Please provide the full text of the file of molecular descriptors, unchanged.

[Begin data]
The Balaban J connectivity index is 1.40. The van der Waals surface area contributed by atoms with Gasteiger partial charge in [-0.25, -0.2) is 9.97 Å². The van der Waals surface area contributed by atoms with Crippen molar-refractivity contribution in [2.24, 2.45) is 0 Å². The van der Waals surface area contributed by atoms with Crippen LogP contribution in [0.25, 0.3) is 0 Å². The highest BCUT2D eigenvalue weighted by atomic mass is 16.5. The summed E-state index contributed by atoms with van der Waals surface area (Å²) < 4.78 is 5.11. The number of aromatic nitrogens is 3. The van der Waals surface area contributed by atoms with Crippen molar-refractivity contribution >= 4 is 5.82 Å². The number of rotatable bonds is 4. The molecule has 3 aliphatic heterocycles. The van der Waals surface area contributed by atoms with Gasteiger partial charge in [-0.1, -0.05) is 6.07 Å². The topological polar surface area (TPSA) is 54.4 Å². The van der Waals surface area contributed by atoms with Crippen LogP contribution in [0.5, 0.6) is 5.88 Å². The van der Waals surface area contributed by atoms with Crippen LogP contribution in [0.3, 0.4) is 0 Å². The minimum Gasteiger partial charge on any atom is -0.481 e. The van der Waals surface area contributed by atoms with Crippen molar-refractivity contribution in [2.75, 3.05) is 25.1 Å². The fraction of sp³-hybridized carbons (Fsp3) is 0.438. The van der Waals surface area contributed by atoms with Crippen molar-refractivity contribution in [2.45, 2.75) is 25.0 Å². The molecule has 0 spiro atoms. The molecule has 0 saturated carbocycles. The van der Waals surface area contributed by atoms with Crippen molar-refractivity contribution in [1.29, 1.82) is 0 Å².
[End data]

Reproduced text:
The Balaban J connectivity index is 1.40. The van der Waals surface area contributed by atoms with Gasteiger partial charge in [-0.25, -0.2) is 9.97 Å². The van der Waals surface area contributed by atoms with Crippen molar-refractivity contribution in [2.24, 2.45) is 0 Å². The van der Waals surface area contributed by atoms with Crippen LogP contribution in [0.25, 0.3) is 0 Å². The highest BCUT2D eigenvalue weighted by atomic mass is 16.5. The summed E-state index contributed by atoms with van der Waals surface area (Å²) < 4.78 is 5.11. The number of aromatic nitrogens is 3. The van der Waals surface area contributed by atoms with Crippen molar-refractivity contribution >= 4 is 5.82 Å². The number of rotatable bonds is 4. The molecule has 3 aliphatic heterocycles. The van der Waals surface area contributed by atoms with Gasteiger partial charge in [-0.1, -0.05) is 6.07 Å². The topological polar surface area (TPSA) is 54.4 Å². The van der Waals surface area contributed by atoms with Crippen LogP contribution in [0.5, 0.6) is 5.88 Å². The van der Waals surface area contributed by atoms with Crippen LogP contribution in [0.3, 0.4) is 0 Å². The minimum Gasteiger partial charge on any atom is -0.481 e. The van der Waals surface area contributed by atoms with Crippen molar-refractivity contribution in [2.75, 3.05) is 25.1 Å². The fraction of sp³-hybridized carbons (Fsp3) is 0.438. The van der Waals surface area contributed by atoms with Crippen molar-refractivity contribution in [2.45, 2.75) is 25.0 Å². The molecule has 0 spiro atoms. The molecule has 0 saturated carbocycles. The van der Waals surface area contributed by atoms with Crippen molar-refractivity contribution in [1.29, 1.82) is 0 Å².